Put what the caller must know in .h. Put everything else that is internal to
the implementation and developers in .c.

Alex


 
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darkknight
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      09-28-2005
On Wed, 28 Sep 2005 10:40:52 +0400, Alexei A. Frounze wrote:

>"John Devereux" <(E-Mail Removed)> wrote in message
>news:(E-Mail Removed)...
>> Skarmander <(E-Mail Removed)> writes:

>...
>> > Both. In the .c file they're a courtesy to maintainers. In the .h file
>> > they're vital to callers. Unfortunately the regular C toolchain offers
>> > no support for maintaining structured comments, so you're on your own
>> > maintaining them and making sure the header and implementation don't
>> > drift apart (which is lethal).

>>
>> Just put the comments in the module header, then have the module
>> source file #include them

>
>Put what the caller must know in .h. Put everything else that is internal to
>the implementation and developers in .c.



Why should the developer have to look in both the header file and the .c
file when examining the function implementation. The caller can just as
easily look in the .c file for details that aren't conveyed by function
and parameter names, as in the header file, except when a header file is
distributed without the .c file.

darkknight
 
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Alexei A. Frounze
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      09-28-2005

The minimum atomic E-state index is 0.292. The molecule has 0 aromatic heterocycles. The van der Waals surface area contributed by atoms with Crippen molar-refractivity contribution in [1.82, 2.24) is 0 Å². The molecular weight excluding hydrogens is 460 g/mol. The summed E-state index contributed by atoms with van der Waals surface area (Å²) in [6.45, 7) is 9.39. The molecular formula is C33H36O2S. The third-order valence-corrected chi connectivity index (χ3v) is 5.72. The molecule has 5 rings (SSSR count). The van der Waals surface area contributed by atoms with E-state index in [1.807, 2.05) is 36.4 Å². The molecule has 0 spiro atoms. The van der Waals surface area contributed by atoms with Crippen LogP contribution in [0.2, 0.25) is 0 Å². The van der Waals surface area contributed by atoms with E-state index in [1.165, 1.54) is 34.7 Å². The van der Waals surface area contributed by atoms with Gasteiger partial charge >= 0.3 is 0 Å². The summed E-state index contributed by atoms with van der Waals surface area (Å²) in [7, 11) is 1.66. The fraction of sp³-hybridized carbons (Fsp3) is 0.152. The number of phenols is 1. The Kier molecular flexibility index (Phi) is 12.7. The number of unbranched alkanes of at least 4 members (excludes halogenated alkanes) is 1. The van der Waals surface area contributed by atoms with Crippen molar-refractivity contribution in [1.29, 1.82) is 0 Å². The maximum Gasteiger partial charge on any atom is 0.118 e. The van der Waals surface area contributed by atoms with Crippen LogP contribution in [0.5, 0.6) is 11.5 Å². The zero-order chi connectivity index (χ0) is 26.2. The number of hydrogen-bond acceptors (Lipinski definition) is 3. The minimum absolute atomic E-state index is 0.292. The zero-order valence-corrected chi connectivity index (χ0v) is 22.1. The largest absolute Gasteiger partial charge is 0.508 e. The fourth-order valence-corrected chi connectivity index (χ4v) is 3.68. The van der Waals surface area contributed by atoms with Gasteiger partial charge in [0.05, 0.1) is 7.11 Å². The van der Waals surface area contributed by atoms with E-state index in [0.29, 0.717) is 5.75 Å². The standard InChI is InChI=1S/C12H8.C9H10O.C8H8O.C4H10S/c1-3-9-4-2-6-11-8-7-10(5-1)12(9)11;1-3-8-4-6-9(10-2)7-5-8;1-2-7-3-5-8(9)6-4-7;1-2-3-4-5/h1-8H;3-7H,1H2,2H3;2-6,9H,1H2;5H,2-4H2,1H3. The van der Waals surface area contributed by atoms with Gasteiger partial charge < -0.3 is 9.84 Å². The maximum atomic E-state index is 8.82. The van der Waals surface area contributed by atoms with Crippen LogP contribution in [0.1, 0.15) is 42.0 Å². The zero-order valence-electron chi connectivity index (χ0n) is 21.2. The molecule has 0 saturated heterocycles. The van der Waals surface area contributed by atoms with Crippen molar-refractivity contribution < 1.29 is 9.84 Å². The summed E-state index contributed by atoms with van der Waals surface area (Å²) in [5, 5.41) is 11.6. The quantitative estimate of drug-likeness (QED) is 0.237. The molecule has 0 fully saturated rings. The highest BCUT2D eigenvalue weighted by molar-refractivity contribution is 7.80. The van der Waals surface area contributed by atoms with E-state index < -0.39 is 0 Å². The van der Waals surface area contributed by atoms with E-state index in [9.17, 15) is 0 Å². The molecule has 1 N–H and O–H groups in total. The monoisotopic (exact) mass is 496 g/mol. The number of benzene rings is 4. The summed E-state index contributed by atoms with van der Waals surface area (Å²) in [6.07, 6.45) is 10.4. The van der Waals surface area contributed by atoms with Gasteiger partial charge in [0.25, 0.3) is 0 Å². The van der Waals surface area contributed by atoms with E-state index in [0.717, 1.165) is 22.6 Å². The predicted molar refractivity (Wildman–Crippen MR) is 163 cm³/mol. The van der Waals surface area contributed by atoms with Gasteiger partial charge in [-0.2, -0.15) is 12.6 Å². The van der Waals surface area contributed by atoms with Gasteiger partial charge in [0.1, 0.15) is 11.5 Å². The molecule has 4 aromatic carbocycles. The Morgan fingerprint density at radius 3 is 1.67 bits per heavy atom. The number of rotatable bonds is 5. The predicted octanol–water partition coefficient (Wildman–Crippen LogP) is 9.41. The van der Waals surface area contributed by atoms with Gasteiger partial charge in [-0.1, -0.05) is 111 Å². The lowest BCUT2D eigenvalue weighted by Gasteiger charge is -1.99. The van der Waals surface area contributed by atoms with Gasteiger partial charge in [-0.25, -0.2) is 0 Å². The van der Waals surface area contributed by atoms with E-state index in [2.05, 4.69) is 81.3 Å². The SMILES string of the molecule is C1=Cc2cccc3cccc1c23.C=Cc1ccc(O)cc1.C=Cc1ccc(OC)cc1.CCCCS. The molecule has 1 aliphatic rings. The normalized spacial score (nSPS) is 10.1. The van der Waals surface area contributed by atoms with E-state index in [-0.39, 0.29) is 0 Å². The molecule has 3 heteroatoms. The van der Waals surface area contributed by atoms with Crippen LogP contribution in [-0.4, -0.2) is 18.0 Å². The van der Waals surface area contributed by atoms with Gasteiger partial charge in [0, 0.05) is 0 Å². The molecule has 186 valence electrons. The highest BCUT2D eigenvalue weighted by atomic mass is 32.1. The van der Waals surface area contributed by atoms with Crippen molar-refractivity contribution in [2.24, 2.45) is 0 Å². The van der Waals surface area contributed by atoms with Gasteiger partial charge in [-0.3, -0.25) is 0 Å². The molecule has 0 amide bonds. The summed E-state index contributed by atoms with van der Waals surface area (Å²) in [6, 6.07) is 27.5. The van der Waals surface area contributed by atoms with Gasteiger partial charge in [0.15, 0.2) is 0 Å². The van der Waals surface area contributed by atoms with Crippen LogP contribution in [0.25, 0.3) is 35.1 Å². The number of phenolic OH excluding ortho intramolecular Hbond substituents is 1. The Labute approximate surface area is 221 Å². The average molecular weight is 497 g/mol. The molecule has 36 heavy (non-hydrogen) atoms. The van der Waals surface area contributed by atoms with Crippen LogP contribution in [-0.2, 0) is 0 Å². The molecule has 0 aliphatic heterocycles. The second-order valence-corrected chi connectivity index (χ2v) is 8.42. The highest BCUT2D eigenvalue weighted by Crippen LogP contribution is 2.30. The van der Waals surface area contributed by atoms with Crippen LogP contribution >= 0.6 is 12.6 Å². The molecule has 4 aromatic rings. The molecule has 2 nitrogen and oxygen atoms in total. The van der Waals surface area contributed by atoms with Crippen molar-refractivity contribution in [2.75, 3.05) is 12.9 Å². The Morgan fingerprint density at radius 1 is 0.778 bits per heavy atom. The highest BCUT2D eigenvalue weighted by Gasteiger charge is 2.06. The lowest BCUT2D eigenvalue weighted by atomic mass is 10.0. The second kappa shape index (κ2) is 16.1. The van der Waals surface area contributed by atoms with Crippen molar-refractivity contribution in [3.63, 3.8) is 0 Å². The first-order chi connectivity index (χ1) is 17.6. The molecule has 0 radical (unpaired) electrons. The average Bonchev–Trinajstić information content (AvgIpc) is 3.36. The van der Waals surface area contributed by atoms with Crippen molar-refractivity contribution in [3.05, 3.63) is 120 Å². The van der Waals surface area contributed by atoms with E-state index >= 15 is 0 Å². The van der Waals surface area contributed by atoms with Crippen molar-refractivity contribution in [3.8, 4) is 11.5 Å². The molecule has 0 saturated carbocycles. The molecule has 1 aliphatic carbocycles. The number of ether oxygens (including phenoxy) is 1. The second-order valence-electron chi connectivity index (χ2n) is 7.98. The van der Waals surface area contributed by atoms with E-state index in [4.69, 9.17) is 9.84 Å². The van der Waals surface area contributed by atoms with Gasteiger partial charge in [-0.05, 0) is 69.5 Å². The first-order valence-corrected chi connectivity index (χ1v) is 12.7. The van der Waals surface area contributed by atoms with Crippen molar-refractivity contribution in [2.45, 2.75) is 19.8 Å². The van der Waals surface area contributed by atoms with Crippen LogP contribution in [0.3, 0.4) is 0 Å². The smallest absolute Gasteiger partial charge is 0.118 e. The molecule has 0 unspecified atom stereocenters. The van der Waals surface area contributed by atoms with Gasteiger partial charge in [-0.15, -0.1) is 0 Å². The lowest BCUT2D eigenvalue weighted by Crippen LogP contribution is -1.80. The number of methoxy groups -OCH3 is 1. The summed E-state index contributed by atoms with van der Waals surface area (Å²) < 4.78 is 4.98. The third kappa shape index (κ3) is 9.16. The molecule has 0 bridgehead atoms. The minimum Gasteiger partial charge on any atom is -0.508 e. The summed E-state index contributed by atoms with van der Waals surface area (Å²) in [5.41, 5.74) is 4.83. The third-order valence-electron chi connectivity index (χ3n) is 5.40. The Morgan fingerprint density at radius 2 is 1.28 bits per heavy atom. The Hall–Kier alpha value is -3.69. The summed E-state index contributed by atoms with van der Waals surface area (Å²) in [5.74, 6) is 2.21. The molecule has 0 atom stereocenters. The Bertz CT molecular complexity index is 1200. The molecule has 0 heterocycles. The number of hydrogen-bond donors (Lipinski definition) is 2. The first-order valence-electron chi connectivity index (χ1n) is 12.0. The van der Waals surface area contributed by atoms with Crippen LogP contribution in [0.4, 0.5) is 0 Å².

"darkknight" <(E-Mail Removed)> wrote in message
news:(E-Mail Removed)...
> On Wed, 28 Sep 2005 10:40:52 +0400, Alexei A. Frounze wrote:
> >Put what the caller must know in .h. Put everything else that is internal

to
> >the implementation and developers in .c.

>
> Why should the developer have to look in both the header file and the .c
> file when examining the function implementation.


The developer must know the API. His primary code to work with is in .c
files as it contains most of the implementation. It's fine to have a short
function description in .c too, but then these descriptions must be
synchronized in both .h and .c, something that needs to be automated as
nobody wants to copy and paste the comments by hand.

> The caller can just as
> easily look in the .c file for details that aren't conveyed by function
> and parameter names, as in the header file, except when a header file is
> distributed without the .c file.


That is only possible if the program/library is delivered with its full
source code. Otherwise, the .h files must contain enough information for the
caller to write the calling code.

Alex